H.R. 5170, Social Impact Partnerships to Pay for Results Act, as amended

H.R. 5170

Social Impact Partnerships to Pay for Results Act, as amended

Rep. Todd Young

Ways and Means

June 21, 2016 (114th Congress, 2nd Session)

Staff Contact
John Huston

Floor Situation

On Tuesday, June 21, 2016, the House will consider H.R. 5170, the Social Impact Partnerships to Pay for Results Act, as amended, under suspension of the rules. The bill was introduced on May 6, 2016, by Rep. Todd Young (R-IN) and was referred to the Committee on Ways and Means, which ordered the bill reported by voice vote on May 11, 2016.

Bill Summary

H.R. 5170 would amend title IV of the Social Security Act to provide funding to states and local governments to support partnership projects only if they achieve results. Such projects would have to identify a social problem that states or localities hope to address, such as improving high school graduation rates or increasing employment among welfare recipients, and the project would be rigorously evaluated to determine whether the project was successful. If the project was a success, the federal government would pay the state or local government for the outcome.

The legislation also would establish the Federal Interagency Council on Social Impact Partnerships and the Commission on Social Impact Partnerships to assist the Department of the Treasury in implementing the projects. The Commission would review the independent evaluation to determine if the desired social outcome was achieved, then the federal government would reimburse the state or local government. If the outcome was not achieved, the federal government would pay nothing.

H.R. 5170 would reserve $100 million of the $608 million already appropriated for the Temporary Assistance for Needy Families (TANF) contingency fund in 2017 to support the partnership projects. The bill would also establish a “What Works Clearinghouse” to catalogue successful approaches helping welfare recipients move into work, as well as extend the TANF block grant at current levels through FY 2017.


Each year, the federal government spends hundreds of billions of dollars on more than 80 programs designed to assist children and families with limited resources. While each program was created with a goal of making a real difference in the lives of those in need, few programs have been proven to produce better outcomes for the low-income families and individuals they serve. In many cases, these programs have never been evaluated to determine if they are working as intended. Most programs cannot demonstrate they achieve better outcomes for poor families. Instead, many decisions on program design and funding are made based on poor quality studies, anecdotes or testimonials, or well-meaning program operators who believe their program will be effective.[1]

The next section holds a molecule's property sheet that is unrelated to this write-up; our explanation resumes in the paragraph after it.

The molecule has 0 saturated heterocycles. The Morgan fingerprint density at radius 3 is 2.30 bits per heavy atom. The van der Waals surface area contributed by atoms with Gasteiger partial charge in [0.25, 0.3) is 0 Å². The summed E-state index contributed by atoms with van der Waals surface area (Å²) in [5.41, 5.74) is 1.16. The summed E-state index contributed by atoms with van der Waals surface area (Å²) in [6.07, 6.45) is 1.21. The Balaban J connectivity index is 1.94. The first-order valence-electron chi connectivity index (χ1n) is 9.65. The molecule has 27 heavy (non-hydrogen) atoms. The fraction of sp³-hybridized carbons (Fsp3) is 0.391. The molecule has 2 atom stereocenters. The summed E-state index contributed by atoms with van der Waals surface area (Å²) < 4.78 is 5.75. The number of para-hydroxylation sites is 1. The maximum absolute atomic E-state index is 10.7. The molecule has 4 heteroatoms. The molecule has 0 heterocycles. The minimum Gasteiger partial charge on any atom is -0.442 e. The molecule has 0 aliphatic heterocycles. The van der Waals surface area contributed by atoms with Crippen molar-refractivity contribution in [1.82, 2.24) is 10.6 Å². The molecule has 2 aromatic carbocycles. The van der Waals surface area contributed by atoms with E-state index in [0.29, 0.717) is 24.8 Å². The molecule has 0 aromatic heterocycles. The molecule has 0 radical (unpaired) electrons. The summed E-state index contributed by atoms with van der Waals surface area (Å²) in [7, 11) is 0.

The concept of redirecting welfare funding to pay only for outcomes has been recommended in the Poverty, Opportunity, and Upward Mobility Task Force Report[2], the RSC Empowerment Initiative[3], and by the Heritage Foundation. The concept of paying only for outcomes has also been recommended in the Obama Administration’s recent budgets. Social impact financing shifts the risk of achieving the outcome off the federal government, as taxpayer funds are only spent if desired outcomes are achieved. As a result, this funding structure helps drive innovation and competition in the social service sector, as funding will be available to reward those who demonstrate effectiveness. This financing structure also provides more flexibility to service providers to focus on achieving outcomes—instead of focusing on compliance with cumbersome federal rules.[4]

According to the bill sponsor, “Washington spends too much time debating how much or how little to spend on social safety net programs, and not enough time asking whether or not we’re improving lives. For all our best intentions, evidence shows current federal programs aren’t doing much to improve income inequality. The American people feel the effects, and continuing to ignore the problem only fuels their resentment toward a system that’s failing them. By changing the federal government’s definition of success in federal social programs from inputs to actual outcomes, we can help our fellow Americans overcome the root causes of poverty and seize economic opportunities to work and provide for their families.”[5]

[1] See House Report 114-616
[2] See the Speaker’s Report, “A Better Way—Our Vision For A Confident America: Poverty, Opportunity, and Upward Mobility,” June 7, 2016 at 20.
[3] See RSC Report, “Strengthening our Safety Net to Empower People.”
[4] See House Report 114-616
[5] See Rep. Todd Young Press Release, “Ways and Means passes Young, Delaney bipartisan Social Impact Partnership bill,” May 11, 2016.


The Congressional Budget Office (CBO) estimates enacting this legislation would reduce direct spending, on net, by $10 million over the 2017-2026 period. Extending TANF for an additional 12 months at current historical levels and establishing a “What Works Clearinghouse would be cost-neutral relative to the baseline. Because enacting the legislation would affect direct spending, pay-as-you-go procedures apply. Enacting H.R. 5170 would not affect revenues.

Additional Information

For questions about amendments or further information on the bill, contact John Huston with the House Republican Policy Committee by email or at 6-5539.